Swindon Town 2-4 Brighton: Rocked but proud
Two extra-time penalties saw Swindon exit the League Cup but with a red card and numerous injuries that is a fraction of the story, reports Alex Cooke.
“If the people of Swindon don’t want to watch this team, they don’t like football”.
It was hard boiled stuff tweeted in rage, but this one has a soft centre of truth. Swindon’s performance against Brighton & Hove Albion was a sweet display of control, incision and elegance, but it was seen by a meagre 5,414 crowd.
The bones of the game does little to convey its beauty. Brighton scored early with a volley of remarkable technique from Rohan Ince, Swindon equalised after half time through the dynamism of Louis Thompson. Extra-time became anti-climatic through injury to George Barker and two quickly taken Brighton goals; one from the spot, one from a neat cross. All of which came before a late flash of impetuousness from Nathan Thompson gave Brighton another penalty and himself a red card.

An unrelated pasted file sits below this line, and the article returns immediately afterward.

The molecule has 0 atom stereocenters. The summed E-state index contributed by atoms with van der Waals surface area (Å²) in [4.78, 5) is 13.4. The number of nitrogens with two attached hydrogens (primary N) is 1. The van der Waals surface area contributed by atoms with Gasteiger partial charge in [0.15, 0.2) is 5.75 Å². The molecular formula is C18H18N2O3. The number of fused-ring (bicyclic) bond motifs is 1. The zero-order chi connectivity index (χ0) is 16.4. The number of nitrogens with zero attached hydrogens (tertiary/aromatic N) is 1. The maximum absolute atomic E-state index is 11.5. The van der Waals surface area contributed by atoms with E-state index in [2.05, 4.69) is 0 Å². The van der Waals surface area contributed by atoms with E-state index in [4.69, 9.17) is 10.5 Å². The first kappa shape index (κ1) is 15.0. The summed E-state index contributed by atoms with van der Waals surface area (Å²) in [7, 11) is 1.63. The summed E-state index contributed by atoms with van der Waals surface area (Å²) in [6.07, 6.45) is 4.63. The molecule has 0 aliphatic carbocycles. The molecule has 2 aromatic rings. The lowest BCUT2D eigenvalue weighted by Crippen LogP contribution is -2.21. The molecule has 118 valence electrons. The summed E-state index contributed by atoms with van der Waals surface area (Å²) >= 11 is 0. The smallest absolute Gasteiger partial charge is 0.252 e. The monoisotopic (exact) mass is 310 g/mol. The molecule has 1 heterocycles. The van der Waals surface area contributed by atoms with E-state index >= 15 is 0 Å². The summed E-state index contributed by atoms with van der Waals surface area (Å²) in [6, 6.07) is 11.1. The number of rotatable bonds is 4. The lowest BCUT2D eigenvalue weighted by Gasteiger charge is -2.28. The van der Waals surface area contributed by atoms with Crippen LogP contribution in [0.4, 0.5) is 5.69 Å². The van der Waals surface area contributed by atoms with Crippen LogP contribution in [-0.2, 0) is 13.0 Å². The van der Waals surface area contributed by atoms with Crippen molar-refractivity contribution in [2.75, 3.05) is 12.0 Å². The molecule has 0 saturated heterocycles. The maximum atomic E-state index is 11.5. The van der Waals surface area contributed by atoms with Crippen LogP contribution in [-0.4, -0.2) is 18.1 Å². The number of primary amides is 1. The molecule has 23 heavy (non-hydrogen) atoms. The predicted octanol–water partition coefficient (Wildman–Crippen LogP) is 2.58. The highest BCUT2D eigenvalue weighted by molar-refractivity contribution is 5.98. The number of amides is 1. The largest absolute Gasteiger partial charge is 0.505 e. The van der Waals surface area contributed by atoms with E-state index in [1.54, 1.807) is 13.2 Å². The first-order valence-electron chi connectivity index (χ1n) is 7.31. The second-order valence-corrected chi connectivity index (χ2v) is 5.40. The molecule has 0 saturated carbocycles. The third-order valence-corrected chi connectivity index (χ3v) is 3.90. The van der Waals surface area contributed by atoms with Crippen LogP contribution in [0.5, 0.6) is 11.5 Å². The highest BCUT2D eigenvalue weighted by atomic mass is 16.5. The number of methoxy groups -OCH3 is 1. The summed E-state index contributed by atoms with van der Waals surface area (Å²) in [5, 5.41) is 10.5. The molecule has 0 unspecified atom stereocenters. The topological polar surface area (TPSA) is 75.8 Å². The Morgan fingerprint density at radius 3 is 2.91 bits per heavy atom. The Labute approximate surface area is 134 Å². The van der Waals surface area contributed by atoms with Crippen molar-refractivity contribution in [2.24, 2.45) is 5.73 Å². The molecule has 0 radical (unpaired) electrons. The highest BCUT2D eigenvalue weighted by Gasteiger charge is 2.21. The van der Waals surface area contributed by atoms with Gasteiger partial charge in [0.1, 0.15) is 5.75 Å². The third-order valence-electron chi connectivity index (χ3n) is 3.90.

Brighton, a pick and mix team of internationals, regulars and callow youths, were happy to cede space. Town, by contrast, pressed and changed just one – Massimo Luongo for Ben Gladwin. Yet, Brighton’s 4-1-4-1 remained compact in the face of Town’s early pressure. And what pressure, Mark Cooper’s team fizzed and sparkled like sherbet. Pop! Yaser Kasim finds Luongo. Pop! One man beaten. Pop! Nathan Byrne flicks a cross. Bang! Shot!